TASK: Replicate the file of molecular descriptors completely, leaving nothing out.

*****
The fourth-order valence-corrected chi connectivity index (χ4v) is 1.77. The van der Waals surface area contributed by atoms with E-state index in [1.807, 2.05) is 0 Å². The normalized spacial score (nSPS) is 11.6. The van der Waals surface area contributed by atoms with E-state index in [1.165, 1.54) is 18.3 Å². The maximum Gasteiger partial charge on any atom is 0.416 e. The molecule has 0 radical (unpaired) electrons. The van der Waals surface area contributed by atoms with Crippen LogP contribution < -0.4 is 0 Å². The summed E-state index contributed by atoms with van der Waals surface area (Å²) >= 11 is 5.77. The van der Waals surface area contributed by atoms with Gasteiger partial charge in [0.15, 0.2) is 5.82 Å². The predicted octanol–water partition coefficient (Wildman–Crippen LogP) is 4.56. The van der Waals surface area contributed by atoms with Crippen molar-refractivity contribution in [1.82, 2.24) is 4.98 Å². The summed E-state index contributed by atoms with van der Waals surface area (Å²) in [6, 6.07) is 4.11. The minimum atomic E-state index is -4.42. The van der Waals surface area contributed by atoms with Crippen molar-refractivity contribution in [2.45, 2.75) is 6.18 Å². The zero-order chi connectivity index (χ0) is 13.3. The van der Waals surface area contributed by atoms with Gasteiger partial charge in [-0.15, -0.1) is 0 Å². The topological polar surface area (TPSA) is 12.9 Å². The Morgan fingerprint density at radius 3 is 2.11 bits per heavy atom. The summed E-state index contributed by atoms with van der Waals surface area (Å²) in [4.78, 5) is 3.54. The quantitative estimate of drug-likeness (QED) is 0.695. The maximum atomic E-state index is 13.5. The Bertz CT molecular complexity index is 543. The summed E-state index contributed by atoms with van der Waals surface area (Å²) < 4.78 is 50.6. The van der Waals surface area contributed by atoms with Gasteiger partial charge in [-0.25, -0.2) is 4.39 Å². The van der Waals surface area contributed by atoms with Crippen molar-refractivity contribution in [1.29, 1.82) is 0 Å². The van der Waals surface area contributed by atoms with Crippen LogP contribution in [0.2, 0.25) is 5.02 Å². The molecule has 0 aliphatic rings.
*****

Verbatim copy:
The fourth-order valence-corrected chi connectivity index (χ4v) is 1.77. The van der Waals surface area contributed by atoms with E-state index in [1.807, 2.05) is 0 Å². The normalized spacial score (nSPS) is 11.6. The van der Waals surface area contributed by atoms with E-state index in [1.165, 1.54) is 18.3 Å². The maximum Gasteiger partial charge on any atom is 0.416 e. The molecule has 0 radical (unpaired) electrons. The van der Waals surface area contributed by atoms with Crippen LogP contribution < -0.4 is 0 Å². The summed E-state index contributed by atoms with van der Waals surface area (Å²) >= 11 is 5.77. The van der Waals surface area contributed by atoms with Gasteiger partial charge in [0.15, 0.2) is 5.82 Å². The predicted octanol–water partition coefficient (Wildman–Crippen LogP) is 4.56. The van der Waals surface area contributed by atoms with Crippen molar-refractivity contribution in [1.82, 2.24) is 4.98 Å². The summed E-state index contributed by atoms with van der Waals surface area (Å²) in [6, 6.07) is 4.11. The minimum atomic E-state index is -4.42. The van der Waals surface area contributed by atoms with Crippen molar-refractivity contribution in [2.45, 2.75) is 6.18 Å². The zero-order chi connectivity index (χ0) is 13.3. The van der Waals surface area contributed by atoms with Gasteiger partial charge in [-0.15, -0.1) is 0 Å². The topological polar surface area (TPSA) is 12.9 Å². The Morgan fingerprint density at radius 3 is 2.11 bits per heavy atom. The summed E-state index contributed by atoms with van der Waals surface area (Å²) in [4.78, 5) is 3.54. The quantitative estimate of drug-likeness (QED) is 0.695. The maximum atomic E-state index is 13.5. The Bertz CT molecular complexity index is 543. The summed E-state index contributed by atoms with van der Waals surface area (Å²) < 4.78 is 50.6. The van der Waals surface area contributed by atoms with Gasteiger partial charge in [-0.25, -0.2) is 4.39 Å². The van der Waals surface area contributed by atoms with Crippen molar-refractivity contribution in [1.29, 1.82) is 0 Å². The van der Waals surface area contributed by atoms with Crippen LogP contribution in [0.2, 0.25) is 5.02 Å². The molecule has 0 aliphatic rings.